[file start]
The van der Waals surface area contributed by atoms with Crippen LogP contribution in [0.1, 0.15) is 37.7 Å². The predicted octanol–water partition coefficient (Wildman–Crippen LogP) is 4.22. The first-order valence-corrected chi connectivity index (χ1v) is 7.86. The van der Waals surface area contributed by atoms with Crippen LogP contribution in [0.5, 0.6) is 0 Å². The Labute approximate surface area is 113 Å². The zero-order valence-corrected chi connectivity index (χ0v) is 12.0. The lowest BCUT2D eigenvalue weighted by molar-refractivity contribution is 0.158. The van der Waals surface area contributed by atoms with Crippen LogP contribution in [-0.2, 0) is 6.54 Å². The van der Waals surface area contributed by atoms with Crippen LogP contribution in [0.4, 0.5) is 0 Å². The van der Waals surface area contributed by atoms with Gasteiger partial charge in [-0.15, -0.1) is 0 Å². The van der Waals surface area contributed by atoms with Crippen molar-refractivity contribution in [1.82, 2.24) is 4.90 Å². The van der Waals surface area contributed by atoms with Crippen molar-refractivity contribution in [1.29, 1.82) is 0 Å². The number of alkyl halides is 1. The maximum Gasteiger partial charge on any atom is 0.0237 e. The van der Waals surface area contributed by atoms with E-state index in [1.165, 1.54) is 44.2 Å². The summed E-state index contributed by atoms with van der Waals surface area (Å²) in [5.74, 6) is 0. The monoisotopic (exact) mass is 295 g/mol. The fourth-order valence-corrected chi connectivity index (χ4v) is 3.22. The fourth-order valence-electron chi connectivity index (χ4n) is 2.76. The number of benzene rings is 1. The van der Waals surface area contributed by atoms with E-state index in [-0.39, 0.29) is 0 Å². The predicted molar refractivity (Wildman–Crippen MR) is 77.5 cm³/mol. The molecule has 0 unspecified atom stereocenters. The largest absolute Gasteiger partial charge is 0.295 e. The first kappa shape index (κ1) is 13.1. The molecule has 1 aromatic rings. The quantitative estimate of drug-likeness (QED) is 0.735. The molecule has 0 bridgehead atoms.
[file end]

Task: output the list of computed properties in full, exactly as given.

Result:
The van der Waals surface area contributed by atoms with Crippen LogP contribution in [0.1, 0.15) is 37.7 Å². The predicted octanol–water partition coefficient (Wildman–Crippen LogP) is 4.22. The first-order valence-corrected chi connectivity index (χ1v) is 7.86. The van der Waals surface area contributed by atoms with Crippen LogP contribution in [0.5, 0.6) is 0 Å². The Labute approximate surface area is 113 Å². The zero-order valence-corrected chi connectivity index (χ0v) is 12.0. The lowest BCUT2D eigenvalue weighted by molar-refractivity contribution is 0.158. The van der Waals surface area contributed by atoms with Crippen LogP contribution in [-0.2, 0) is 6.54 Å². The van der Waals surface area contributed by atoms with Crippen LogP contribution in [0.4, 0.5) is 0 Å². The van der Waals surface area contributed by atoms with Gasteiger partial charge in [-0.15, -0.1) is 0 Å². The van der Waals surface area contributed by atoms with Crippen molar-refractivity contribution in [1.82, 2.24) is 4.90 Å². The van der Waals surface area contributed by atoms with Crippen molar-refractivity contribution in [1.29, 1.82) is 0 Å². The number of alkyl halides is 1. The maximum Gasteiger partial charge on any atom is 0.0237 e. The van der Waals surface area contributed by atoms with E-state index in [1.165, 1.54) is 44.2 Å². The summed E-state index contributed by atoms with van der Waals surface area (Å²) in [5.74, 6) is 0. The monoisotopic (exact) mass is 295 g/mol. The fourth-order valence-corrected chi connectivity index (χ4v) is 3.22. The fourth-order valence-electron chi connectivity index (χ4n) is 2.76. The number of benzene rings is 1. The van der Waals surface area contributed by atoms with E-state index in [-0.39, 0.29) is 0 Å². The predicted molar refractivity (Wildman–Crippen MR) is 77.5 cm³/mol. The molecule has 0 unspecified atom stereocenters. The largest absolute Gasteiger partial charge is 0.295 e. The first kappa shape index (κ1) is 13.1. The molecule has 1 aromatic rings. The quantitative estimate of drug-likeness (QED) is 0.735. The molecule has 0 bridgehead atoms.